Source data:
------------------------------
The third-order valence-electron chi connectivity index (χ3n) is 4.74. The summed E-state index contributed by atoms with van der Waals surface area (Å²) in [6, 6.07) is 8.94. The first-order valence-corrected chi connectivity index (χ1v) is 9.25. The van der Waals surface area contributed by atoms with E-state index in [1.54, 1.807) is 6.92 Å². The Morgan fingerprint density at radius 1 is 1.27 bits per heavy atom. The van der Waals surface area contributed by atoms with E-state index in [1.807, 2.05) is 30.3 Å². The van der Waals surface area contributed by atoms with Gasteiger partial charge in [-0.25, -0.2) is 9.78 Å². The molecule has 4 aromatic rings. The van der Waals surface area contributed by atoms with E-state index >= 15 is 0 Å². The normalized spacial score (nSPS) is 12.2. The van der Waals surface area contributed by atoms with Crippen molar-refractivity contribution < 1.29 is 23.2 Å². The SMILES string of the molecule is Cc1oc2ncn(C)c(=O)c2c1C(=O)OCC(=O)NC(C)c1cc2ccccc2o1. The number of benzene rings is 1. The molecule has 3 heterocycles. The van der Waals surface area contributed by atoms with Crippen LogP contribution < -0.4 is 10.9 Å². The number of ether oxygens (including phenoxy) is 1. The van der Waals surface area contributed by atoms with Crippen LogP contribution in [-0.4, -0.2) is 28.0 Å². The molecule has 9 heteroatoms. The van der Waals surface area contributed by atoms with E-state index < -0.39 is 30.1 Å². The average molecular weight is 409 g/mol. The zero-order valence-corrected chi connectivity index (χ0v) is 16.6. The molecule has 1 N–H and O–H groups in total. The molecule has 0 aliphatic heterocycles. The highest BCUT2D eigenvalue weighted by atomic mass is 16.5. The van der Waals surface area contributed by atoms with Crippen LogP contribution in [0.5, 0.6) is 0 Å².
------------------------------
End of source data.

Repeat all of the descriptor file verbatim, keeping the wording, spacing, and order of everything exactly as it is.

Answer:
The third-order valence-electron chi connectivity index (χ3n) is 4.74. The summed E-state index contributed by atoms with van der Waals surface area (Å²) in [6, 6.07) is 8.94. The first-order valence-corrected chi connectivity index (χ1v) is 9.25. The van der Waals surface area contributed by atoms with E-state index in [1.54, 1.807) is 6.92 Å². The Morgan fingerprint density at radius 1 is 1.27 bits per heavy atom. The van der Waals surface area contributed by atoms with E-state index in [1.807, 2.05) is 30.3 Å². The van der Waals surface area contributed by atoms with Gasteiger partial charge in [-0.25, -0.2) is 9.78 Å². The molecule has 4 aromatic rings. The van der Waals surface area contributed by atoms with E-state index >= 15 is 0 Å². The normalized spacial score (nSPS) is 12.2. The van der Waals surface area contributed by atoms with Crippen molar-refractivity contribution < 1.29 is 23.2 Å². The SMILES string of the molecule is Cc1oc2ncn(C)c(=O)c2c1C(=O)OCC(=O)NC(C)c1cc2ccccc2o1. The number of benzene rings is 1. The molecule has 3 heterocycles. The van der Waals surface area contributed by atoms with Crippen LogP contribution < -0.4 is 10.9 Å². The number of ether oxygens (including phenoxy) is 1. The van der Waals surface area contributed by atoms with Crippen LogP contribution in [-0.4, -0.2) is 28.0 Å². The molecule has 9 heteroatoms. The van der Waals surface area contributed by atoms with E-state index < -0.39 is 30.1 Å². The average molecular weight is 409 g/mol. The zero-order valence-corrected chi connectivity index (χ0v) is 16.6. The molecule has 1 N–H and O–H groups in total. The molecule has 0 aliphatic heterocycles. The highest BCUT2D eigenvalue weighted by atomic mass is 16.5. The van der Waals surface area contributed by atoms with Crippen LogP contribution in [0.5, 0.6) is 0 Å².